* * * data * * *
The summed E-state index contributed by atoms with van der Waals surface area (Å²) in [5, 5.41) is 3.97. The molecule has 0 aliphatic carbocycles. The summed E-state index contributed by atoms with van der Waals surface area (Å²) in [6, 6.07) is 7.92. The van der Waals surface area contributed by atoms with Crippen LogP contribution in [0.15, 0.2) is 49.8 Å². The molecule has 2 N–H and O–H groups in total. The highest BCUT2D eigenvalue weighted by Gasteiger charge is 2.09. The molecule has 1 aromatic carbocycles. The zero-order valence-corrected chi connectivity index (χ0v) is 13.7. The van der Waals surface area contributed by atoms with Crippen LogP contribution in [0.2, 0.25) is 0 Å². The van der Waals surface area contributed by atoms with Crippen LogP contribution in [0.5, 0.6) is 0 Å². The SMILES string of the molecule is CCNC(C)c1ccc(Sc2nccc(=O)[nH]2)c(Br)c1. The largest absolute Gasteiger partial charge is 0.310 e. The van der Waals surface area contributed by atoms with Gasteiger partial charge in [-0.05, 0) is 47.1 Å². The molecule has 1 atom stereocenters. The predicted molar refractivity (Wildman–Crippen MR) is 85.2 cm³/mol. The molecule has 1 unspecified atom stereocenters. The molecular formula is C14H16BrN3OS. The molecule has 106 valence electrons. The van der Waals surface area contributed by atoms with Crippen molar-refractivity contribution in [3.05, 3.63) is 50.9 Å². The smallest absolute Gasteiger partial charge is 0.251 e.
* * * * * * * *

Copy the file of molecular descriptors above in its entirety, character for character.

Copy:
The summed E-state index contributed by atoms with van der Waals surface area (Å²) in [5, 5.41) is 3.97. The molecule has 0 aliphatic carbocycles. The summed E-state index contributed by atoms with van der Waals surface area (Å²) in [6, 6.07) is 7.92. The van der Waals surface area contributed by atoms with Crippen LogP contribution in [0.15, 0.2) is 49.8 Å². The molecule has 2 N–H and O–H groups in total. The highest BCUT2D eigenvalue weighted by Gasteiger charge is 2.09. The molecule has 1 aromatic carbocycles. The zero-order valence-corrected chi connectivity index (χ0v) is 13.7. The van der Waals surface area contributed by atoms with Crippen LogP contribution in [0.2, 0.25) is 0 Å². The van der Waals surface area contributed by atoms with Crippen LogP contribution in [0.5, 0.6) is 0 Å². The SMILES string of the molecule is CCNC(C)c1ccc(Sc2nccc(=O)[nH]2)c(Br)c1. The largest absolute Gasteiger partial charge is 0.310 e. The van der Waals surface area contributed by atoms with Gasteiger partial charge in [-0.05, 0) is 47.1 Å². The molecule has 1 atom stereocenters. The predicted molar refractivity (Wildman–Crippen MR) is 85.2 cm³/mol. The molecule has 1 unspecified atom stereocenters. The molecular formula is C14H16BrN3OS. The molecule has 106 valence electrons. The van der Waals surface area contributed by atoms with Crippen molar-refractivity contribution in [3.05, 3.63) is 50.9 Å². The smallest absolute Gasteiger partial charge is 0.251 e.